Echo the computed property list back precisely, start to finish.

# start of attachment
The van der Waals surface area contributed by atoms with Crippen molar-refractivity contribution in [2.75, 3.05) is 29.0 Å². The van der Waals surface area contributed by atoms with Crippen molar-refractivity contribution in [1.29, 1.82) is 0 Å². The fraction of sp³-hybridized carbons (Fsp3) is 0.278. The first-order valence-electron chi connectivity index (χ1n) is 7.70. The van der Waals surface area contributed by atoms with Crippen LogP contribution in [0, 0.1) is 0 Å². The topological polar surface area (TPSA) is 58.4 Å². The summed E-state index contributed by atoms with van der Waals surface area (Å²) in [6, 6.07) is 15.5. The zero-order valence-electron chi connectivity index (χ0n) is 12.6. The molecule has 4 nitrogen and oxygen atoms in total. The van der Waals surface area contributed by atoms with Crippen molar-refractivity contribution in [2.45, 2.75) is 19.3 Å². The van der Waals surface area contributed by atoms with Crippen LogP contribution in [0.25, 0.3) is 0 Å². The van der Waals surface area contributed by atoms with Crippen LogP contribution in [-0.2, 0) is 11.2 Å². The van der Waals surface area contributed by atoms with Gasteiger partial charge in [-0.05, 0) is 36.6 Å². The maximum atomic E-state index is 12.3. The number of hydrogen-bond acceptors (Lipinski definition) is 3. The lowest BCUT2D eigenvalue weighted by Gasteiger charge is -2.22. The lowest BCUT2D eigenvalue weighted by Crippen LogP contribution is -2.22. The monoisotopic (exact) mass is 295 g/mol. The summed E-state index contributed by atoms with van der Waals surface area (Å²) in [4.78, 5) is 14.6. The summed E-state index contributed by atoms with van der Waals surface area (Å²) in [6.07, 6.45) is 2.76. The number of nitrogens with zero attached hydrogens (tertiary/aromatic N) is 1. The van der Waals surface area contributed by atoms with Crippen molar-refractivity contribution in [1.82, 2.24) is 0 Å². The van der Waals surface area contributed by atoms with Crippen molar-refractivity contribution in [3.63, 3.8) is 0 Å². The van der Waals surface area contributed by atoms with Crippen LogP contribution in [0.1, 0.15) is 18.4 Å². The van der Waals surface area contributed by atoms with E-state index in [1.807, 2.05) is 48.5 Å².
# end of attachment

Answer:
The van der Waals surface area contributed by atoms with Crippen molar-refractivity contribution in [2.75, 3.05) is 29.0 Å². The van der Waals surface area contributed by atoms with Crippen molar-refractivity contribution in [1.29, 1.82) is 0 Å². The fraction of sp³-hybridized carbons (Fsp3) is 0.278. The first-order valence-electron chi connectivity index (χ1n) is 7.70. The van der Waals surface area contributed by atoms with Crippen LogP contribution in [0, 0.1) is 0 Å². The topological polar surface area (TPSA) is 58.4 Å². The summed E-state index contributed by atoms with van der Waals surface area (Å²) in [6, 6.07) is 15.5. The zero-order valence-electron chi connectivity index (χ0n) is 12.6. The molecule has 4 nitrogen and oxygen atoms in total. The van der Waals surface area contributed by atoms with Crippen molar-refractivity contribution in [2.45, 2.75) is 19.3 Å². The van der Waals surface area contributed by atoms with Crippen LogP contribution in [0.25, 0.3) is 0 Å². The van der Waals surface area contributed by atoms with Crippen LogP contribution in [-0.2, 0) is 11.2 Å². The van der Waals surface area contributed by atoms with Gasteiger partial charge in [-0.05, 0) is 36.6 Å². The maximum atomic E-state index is 12.3. The number of hydrogen-bond acceptors (Lipinski definition) is 3. The lowest BCUT2D eigenvalue weighted by Gasteiger charge is -2.22. The lowest BCUT2D eigenvalue weighted by Crippen LogP contribution is -2.22. The monoisotopic (exact) mass is 295 g/mol. The summed E-state index contributed by atoms with van der Waals surface area (Å²) in [4.78, 5) is 14.6. The summed E-state index contributed by atoms with van der Waals surface area (Å²) in [6.07, 6.45) is 2.76. The number of nitrogens with zero attached hydrogens (tertiary/aromatic N) is 1. The van der Waals surface area contributed by atoms with Crippen molar-refractivity contribution in [1.82, 2.24) is 0 Å². The van der Waals surface area contributed by atoms with Crippen molar-refractivity contribution in [3.63, 3.8) is 0 Å². The van der Waals surface area contributed by atoms with Crippen LogP contribution in [0.1, 0.15) is 18.4 Å². The van der Waals surface area contributed by atoms with E-state index in [1.807, 2.05) is 48.5 Å².